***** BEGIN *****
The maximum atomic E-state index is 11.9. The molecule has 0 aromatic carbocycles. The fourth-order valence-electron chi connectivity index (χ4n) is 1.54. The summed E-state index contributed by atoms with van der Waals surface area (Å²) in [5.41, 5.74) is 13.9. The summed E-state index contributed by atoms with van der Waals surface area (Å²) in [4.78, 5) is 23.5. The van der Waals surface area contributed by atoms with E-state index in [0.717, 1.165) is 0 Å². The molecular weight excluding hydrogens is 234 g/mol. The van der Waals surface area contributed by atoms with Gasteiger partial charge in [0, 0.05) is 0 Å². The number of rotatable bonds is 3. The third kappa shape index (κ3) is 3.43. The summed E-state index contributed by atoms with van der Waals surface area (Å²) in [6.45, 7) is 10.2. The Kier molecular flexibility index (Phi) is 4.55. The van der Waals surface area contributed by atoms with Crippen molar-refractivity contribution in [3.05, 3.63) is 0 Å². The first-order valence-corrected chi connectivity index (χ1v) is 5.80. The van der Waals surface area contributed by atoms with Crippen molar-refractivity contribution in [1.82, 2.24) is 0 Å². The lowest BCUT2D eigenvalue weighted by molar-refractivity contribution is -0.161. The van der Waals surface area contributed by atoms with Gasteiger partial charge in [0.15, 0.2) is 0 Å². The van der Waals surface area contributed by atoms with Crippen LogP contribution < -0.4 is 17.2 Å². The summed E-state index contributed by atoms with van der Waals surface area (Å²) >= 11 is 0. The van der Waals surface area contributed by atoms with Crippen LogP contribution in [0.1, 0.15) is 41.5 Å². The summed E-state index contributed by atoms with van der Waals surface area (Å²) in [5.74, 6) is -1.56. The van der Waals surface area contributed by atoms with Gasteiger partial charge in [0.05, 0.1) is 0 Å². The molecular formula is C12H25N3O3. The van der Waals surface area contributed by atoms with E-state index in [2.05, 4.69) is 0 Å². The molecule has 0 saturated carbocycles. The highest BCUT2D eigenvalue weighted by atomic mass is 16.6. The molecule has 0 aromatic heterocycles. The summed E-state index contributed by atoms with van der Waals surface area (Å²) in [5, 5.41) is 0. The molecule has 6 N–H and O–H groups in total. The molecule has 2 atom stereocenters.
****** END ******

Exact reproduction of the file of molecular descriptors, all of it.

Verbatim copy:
The maximum atomic E-state index is 11.9. The molecule has 0 aromatic carbocycles. The fourth-order valence-electron chi connectivity index (χ4n) is 1.54. The summed E-state index contributed by atoms with van der Waals surface area (Å²) in [5.41, 5.74) is 13.9. The summed E-state index contributed by atoms with van der Waals surface area (Å²) in [4.78, 5) is 23.5. The van der Waals surface area contributed by atoms with E-state index in [0.717, 1.165) is 0 Å². The molecular weight excluding hydrogens is 234 g/mol. The van der Waals surface area contributed by atoms with Gasteiger partial charge in [0, 0.05) is 0 Å². The number of rotatable bonds is 3. The third kappa shape index (κ3) is 3.43. The summed E-state index contributed by atoms with van der Waals surface area (Å²) in [6.45, 7) is 10.2. The Kier molecular flexibility index (Phi) is 4.55. The van der Waals surface area contributed by atoms with Crippen molar-refractivity contribution in [3.05, 3.63) is 0 Å². The first-order valence-corrected chi connectivity index (χ1v) is 5.80. The van der Waals surface area contributed by atoms with Crippen molar-refractivity contribution in [1.82, 2.24) is 0 Å². The lowest BCUT2D eigenvalue weighted by molar-refractivity contribution is -0.161. The van der Waals surface area contributed by atoms with Gasteiger partial charge in [0.15, 0.2) is 0 Å². The van der Waals surface area contributed by atoms with Crippen LogP contribution < -0.4 is 17.2 Å². The summed E-state index contributed by atoms with van der Waals surface area (Å²) >= 11 is 0. The van der Waals surface area contributed by atoms with Crippen LogP contribution in [0.1, 0.15) is 41.5 Å². The summed E-state index contributed by atoms with van der Waals surface area (Å²) in [5.74, 6) is -1.56. The van der Waals surface area contributed by atoms with Gasteiger partial charge in [0.05, 0.1) is 0 Å². The molecular formula is C12H25N3O3. The van der Waals surface area contributed by atoms with E-state index in [2.05, 4.69) is 0 Å². The molecule has 0 saturated carbocycles. The highest BCUT2D eigenvalue weighted by atomic mass is 16.6. The molecule has 0 aromatic heterocycles. The summed E-state index contributed by atoms with van der Waals surface area (Å²) in [5, 5.41) is 0. The molecule has 6 N–H and O–H groups in total. The molecule has 2 atom stereocenters.